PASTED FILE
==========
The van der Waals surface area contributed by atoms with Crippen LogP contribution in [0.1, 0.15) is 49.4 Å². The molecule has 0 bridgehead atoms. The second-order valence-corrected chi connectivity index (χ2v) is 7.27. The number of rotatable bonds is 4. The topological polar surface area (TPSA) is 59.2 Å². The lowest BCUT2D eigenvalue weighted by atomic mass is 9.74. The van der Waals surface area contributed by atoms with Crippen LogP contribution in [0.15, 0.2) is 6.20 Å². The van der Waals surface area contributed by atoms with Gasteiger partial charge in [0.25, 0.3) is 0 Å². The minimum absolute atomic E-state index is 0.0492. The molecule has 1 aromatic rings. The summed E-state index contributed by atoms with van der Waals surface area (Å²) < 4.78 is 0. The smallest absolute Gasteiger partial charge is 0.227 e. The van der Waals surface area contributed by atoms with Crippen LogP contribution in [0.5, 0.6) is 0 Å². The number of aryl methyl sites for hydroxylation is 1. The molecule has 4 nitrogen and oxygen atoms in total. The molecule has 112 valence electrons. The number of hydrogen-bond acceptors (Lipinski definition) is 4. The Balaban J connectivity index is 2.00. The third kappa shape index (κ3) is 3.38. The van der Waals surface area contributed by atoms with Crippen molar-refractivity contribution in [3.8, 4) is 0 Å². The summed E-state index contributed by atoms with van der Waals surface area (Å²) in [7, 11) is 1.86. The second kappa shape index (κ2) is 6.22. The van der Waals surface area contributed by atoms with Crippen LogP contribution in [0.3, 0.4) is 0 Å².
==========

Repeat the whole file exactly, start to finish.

The van der Waals surface area contributed by atoms with Crippen LogP contribution in [0.1, 0.15) is 49.4 Å². The molecule has 0 bridgehead atoms. The second-order valence-corrected chi connectivity index (χ2v) is 7.27. The number of rotatable bonds is 4. The topological polar surface area (TPSA) is 59.2 Å². The lowest BCUT2D eigenvalue weighted by atomic mass is 9.74. The van der Waals surface area contributed by atoms with Crippen LogP contribution in [0.15, 0.2) is 6.20 Å². The van der Waals surface area contributed by atoms with Gasteiger partial charge in [0.25, 0.3) is 0 Å². The minimum absolute atomic E-state index is 0.0492. The molecule has 1 aromatic rings. The summed E-state index contributed by atoms with van der Waals surface area (Å²) < 4.78 is 0. The smallest absolute Gasteiger partial charge is 0.227 e. The van der Waals surface area contributed by atoms with Crippen LogP contribution in [0.5, 0.6) is 0 Å². The number of aryl methyl sites for hydroxylation is 1. The molecule has 4 nitrogen and oxygen atoms in total. The molecule has 112 valence electrons. The number of hydrogen-bond acceptors (Lipinski definition) is 4. The Balaban J connectivity index is 2.00. The third kappa shape index (κ3) is 3.38. The van der Waals surface area contributed by atoms with Crippen molar-refractivity contribution in [3.8, 4) is 0 Å². The summed E-state index contributed by atoms with van der Waals surface area (Å²) in [7, 11) is 1.86. The second kappa shape index (κ2) is 6.22. The van der Waals surface area contributed by atoms with Crippen LogP contribution in [0.3, 0.4) is 0 Å².